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The Five Best Career Paths for Journalism Majors, As Told by a Journalism Major

This post is from a student, parent, or professional contributor. The opinions expressed by the author are their own and do not necessarily reflect the positions, viewpoints, or policies of Niche.

Journalists sitting in a row with notebooks out

I always knew I wanted to major in something that involved writing. I saw writing as my biggest skill, and, after all, it’s a good idea to choose a major you are good at and enjoy.

Beyond that, I knew journalism school would arm me with valuable skills I could use in many different industries after graduation. Now, two years in, I know I do not want to become a reporter full-time, but I feel confident that the strong and concise writing I have developed throughout undergrad and the experience I have gained interviewing and reporting for stories combine to make me a competitive candidate for almost any public relations, advertising, business or legal field. Knowing that, here are the five best career paths for journalism majors after graduation.

Pursue one of the many, many branches of journalism itself.

Before starting college, I had no idea how many different sectors of journalism existed—when I thought about journalism, I pictured newspapers, period.

Print journalism, in fact, is just one of the many areas of journalism a young graduate could explore. For the editorially gifted, there are magazines of every shape and kind. For the camera lover, there is broadcast journalism—everything from political coverage to sports broadcasting.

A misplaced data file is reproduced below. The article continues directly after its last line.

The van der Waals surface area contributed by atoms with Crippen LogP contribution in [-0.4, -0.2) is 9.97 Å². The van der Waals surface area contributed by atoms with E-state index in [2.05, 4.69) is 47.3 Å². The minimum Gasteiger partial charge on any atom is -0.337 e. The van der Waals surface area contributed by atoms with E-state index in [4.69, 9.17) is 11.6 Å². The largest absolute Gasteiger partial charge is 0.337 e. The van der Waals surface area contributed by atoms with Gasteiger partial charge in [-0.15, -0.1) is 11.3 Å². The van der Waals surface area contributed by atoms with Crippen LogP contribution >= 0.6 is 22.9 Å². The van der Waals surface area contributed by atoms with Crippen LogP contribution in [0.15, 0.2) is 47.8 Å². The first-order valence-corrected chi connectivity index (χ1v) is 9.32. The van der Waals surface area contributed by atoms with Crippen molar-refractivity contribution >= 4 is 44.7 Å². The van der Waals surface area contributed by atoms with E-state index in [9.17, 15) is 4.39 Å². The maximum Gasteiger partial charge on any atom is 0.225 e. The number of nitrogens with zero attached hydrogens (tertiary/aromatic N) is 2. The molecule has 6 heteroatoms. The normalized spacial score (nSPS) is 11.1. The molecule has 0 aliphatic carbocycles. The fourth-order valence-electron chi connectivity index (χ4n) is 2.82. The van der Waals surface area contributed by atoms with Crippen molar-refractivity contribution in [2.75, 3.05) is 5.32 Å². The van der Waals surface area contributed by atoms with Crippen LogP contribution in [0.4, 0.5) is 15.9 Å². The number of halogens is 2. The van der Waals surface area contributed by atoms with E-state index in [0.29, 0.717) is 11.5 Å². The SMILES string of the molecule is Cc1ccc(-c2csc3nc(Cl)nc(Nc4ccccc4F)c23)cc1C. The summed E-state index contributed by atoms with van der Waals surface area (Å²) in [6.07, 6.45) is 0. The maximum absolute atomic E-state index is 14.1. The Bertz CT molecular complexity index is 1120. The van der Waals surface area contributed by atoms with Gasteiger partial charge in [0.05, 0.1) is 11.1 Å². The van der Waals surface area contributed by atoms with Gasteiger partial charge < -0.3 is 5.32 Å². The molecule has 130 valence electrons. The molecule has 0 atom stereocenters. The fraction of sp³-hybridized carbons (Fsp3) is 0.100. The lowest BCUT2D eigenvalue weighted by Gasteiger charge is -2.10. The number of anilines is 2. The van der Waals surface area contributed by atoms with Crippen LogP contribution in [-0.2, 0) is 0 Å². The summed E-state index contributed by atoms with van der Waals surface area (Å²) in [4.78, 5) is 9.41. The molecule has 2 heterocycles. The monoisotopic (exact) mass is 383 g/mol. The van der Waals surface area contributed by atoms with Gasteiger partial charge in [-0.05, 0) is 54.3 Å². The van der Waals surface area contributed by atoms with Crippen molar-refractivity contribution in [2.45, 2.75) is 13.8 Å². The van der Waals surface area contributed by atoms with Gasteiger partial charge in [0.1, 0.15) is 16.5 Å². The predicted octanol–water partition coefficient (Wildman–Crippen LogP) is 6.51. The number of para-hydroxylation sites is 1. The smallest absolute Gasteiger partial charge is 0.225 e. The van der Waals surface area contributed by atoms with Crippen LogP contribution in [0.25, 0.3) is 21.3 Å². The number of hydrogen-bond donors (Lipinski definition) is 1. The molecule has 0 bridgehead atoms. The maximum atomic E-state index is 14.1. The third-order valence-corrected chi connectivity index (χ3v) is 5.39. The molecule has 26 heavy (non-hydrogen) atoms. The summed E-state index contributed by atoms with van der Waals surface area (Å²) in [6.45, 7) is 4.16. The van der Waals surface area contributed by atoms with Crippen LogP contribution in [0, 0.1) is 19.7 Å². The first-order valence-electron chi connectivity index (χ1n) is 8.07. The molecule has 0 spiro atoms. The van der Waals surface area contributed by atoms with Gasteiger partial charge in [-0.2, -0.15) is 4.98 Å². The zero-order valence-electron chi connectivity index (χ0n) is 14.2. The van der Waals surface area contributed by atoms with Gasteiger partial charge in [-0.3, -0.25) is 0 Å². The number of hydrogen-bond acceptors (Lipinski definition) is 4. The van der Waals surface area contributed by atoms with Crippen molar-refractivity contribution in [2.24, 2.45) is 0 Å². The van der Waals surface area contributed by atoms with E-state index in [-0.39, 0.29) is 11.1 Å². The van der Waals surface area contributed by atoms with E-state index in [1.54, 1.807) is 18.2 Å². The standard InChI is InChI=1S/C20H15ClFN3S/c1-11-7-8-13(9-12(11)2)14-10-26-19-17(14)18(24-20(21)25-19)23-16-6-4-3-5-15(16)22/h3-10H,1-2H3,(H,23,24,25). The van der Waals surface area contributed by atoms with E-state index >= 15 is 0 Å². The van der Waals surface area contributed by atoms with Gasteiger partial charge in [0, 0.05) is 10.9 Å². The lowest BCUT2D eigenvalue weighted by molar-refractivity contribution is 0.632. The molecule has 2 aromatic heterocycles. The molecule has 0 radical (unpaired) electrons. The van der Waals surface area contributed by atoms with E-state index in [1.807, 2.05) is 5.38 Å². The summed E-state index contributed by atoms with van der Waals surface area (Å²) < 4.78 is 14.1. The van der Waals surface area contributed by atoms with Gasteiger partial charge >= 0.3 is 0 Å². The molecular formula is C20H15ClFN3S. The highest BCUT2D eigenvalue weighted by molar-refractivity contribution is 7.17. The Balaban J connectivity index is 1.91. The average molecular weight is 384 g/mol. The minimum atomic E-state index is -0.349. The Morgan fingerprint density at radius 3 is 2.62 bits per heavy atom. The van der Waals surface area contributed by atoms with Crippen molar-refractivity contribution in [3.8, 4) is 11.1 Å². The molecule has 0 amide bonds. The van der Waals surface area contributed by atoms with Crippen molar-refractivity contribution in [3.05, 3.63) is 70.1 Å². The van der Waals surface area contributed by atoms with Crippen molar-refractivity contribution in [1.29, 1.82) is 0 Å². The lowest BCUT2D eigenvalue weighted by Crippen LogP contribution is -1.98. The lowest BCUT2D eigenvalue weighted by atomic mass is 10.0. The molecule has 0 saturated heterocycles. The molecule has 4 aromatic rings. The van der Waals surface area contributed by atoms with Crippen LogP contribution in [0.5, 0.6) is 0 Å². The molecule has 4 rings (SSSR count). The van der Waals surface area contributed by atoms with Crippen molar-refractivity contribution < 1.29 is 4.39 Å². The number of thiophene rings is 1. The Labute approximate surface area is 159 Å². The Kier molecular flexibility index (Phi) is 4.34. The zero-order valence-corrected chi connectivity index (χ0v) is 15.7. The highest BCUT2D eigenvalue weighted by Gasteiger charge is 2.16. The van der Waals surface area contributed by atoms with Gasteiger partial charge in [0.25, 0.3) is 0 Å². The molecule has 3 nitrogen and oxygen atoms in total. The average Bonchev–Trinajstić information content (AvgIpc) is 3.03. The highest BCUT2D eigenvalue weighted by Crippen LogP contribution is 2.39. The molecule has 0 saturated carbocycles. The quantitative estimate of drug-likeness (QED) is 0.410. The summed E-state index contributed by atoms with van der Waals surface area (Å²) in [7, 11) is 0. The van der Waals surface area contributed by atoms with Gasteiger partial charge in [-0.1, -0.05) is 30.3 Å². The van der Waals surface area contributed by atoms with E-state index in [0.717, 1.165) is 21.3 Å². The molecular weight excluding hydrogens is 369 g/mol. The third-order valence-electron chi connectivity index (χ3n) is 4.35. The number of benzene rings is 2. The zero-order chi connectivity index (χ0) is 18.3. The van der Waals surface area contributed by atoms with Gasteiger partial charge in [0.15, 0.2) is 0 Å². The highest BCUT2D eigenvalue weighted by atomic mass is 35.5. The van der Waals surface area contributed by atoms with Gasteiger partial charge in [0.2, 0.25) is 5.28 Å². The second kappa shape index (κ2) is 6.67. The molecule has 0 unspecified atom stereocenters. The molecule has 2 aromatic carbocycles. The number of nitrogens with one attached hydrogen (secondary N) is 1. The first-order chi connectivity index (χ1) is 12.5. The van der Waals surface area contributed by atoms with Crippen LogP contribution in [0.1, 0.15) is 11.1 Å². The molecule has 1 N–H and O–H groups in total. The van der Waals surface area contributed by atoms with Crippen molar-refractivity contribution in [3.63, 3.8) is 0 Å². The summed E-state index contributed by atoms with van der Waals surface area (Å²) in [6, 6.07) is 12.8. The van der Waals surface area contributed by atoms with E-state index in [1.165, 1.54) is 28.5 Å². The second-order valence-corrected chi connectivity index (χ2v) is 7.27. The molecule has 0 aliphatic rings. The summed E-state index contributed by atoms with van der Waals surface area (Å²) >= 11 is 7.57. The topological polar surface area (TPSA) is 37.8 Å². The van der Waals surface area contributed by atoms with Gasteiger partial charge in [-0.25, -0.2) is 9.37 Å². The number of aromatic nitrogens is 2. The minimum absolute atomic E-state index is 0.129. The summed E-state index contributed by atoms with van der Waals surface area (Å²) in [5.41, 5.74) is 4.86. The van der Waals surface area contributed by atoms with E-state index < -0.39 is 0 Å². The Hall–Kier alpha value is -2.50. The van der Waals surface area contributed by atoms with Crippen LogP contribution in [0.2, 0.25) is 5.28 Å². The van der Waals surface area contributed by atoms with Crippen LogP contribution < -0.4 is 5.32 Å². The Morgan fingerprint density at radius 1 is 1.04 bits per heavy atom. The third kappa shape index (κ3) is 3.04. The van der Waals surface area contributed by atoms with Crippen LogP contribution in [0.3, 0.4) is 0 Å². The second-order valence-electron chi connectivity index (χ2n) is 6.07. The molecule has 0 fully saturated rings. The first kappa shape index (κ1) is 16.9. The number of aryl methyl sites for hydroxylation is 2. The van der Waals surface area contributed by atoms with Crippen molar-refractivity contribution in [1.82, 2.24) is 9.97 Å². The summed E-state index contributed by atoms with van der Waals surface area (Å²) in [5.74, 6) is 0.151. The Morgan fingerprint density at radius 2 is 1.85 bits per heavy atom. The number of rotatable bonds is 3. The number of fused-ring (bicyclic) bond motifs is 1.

Journalism is the most obvious field to go into once you graduate, but if you decide it is not for you, you always have the chance to make a career pivot later on!

Study trends in marketing or digital marketing.

About half my classmates in my major plan to go into marketing once they graduate. This is because many journalism schools also host a marketing certificate or outside division of study that pairs well with a journalism major. Marketing is all about analyzing data to tell a story and then transforming that story into a strategy for whatever business you are in.

Equally important to storytelling are communication skills, which are prioritized in a journalism education. If the intersection of sales and business interests you, marketing might be your dream career.